Two powerful US congressmen have launched a new attack on the proposed 468MW Cape Wind offshore wind farm planned for Nantucket Sound, Massachusetts.
Both Republicans, the congressmen have sent a letter to the US Federal Aviation Administration (FAA) questioning its conduct during a permit determination process for the offshore project and requiring that it provide documentation by the end of the month.
The letter was penned by the chair of the House of Representatives' oversight and government reform committee, Darrell Issa, of California, and chair of the transportation and infrastructure committee, John Mica, of Florida. Writing to acting FAA administrator, Michael Huerta, the two congressmen question whether the FAA’s decision to approve the Cape Wind project – by determining it as posing no hazard to aviation - was politically motivated.
The FAA made its determination in 2003 and affirmed it in 2005 and 2010. However, a federal appeals court overturned the FAA's determination last October, and since then Cape Wind's developer has been waiting for the FAA to reach a new determination.
Issa's and Mica's letter was written after the release of historic, internal FAA emails and presentations about the Cape Wind project, made public last month thanks to a Freedom of Information Act request by Cape Wind’s most vocal opponent, the Alliance to Protect Nantucket Sound. Opponents of the project argue that the emails and presentations suggest a political motivation behind the FAA's decision to approve Cape Wind.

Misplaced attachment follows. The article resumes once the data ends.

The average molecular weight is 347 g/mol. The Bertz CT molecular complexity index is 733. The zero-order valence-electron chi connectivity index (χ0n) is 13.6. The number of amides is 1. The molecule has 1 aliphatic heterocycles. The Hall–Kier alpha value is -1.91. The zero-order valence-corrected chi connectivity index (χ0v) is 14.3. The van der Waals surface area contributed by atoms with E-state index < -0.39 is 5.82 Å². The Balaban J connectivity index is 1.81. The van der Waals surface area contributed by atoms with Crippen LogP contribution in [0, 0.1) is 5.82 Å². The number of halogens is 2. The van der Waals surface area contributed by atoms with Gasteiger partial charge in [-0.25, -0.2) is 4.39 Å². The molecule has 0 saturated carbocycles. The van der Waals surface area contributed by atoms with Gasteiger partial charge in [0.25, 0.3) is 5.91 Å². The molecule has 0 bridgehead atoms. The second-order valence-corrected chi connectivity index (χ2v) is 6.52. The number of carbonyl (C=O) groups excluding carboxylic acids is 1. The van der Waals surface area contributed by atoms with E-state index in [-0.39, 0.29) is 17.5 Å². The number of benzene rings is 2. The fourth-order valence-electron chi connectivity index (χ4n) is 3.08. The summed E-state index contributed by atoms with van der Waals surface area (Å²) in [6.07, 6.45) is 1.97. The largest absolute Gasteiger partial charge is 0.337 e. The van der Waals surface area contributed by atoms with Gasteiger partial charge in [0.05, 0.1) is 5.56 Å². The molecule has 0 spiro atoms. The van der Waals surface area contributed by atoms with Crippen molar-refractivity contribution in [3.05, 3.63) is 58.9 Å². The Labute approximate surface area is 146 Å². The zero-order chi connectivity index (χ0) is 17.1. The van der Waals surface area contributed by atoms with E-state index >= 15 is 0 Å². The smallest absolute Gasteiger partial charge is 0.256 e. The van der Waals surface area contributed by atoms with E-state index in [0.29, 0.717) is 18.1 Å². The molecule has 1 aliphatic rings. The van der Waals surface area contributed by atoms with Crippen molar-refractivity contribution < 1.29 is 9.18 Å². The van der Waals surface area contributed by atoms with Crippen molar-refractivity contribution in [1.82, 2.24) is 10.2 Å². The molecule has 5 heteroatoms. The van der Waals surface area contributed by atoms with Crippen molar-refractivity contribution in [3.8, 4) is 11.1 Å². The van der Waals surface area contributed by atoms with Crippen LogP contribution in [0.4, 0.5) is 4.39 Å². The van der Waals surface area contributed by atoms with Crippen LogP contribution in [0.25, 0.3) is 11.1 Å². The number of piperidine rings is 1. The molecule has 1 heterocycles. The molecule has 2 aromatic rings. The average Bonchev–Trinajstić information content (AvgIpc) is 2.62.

In their letter, Issa and Mica call on the FAA to supply written explanations and further documentation, including communications with the White House, other federal agencies, and Cape Wind developer Energy Management. These are due by 31 July.
Congressional committees have the power to order that documents be produced and to subpoena individuals for hearings. Thus far, Issa and Mica have not said whether they will hold hearings on the FAA's decision.
In a statement following publicity about the congressmen's letter, the FAA said: “The FAA makes obstruction evaluations based on safety considerations and the available solutions to mitigate potential risks… We are reviewing the request...”
It would not say whether this latest development would delay its decision on the project, only that it hopes to issue a determination soon.
Cape Wind communications director Mark Rodgers said: “There are no merits to these claims and they should be summarily dismissed.” The developer insists that it continues to plan to bring the project online in 2014 or 2015. Last month, Cape Wind reached an agreement with local fishermen who had previously been opposed to the project.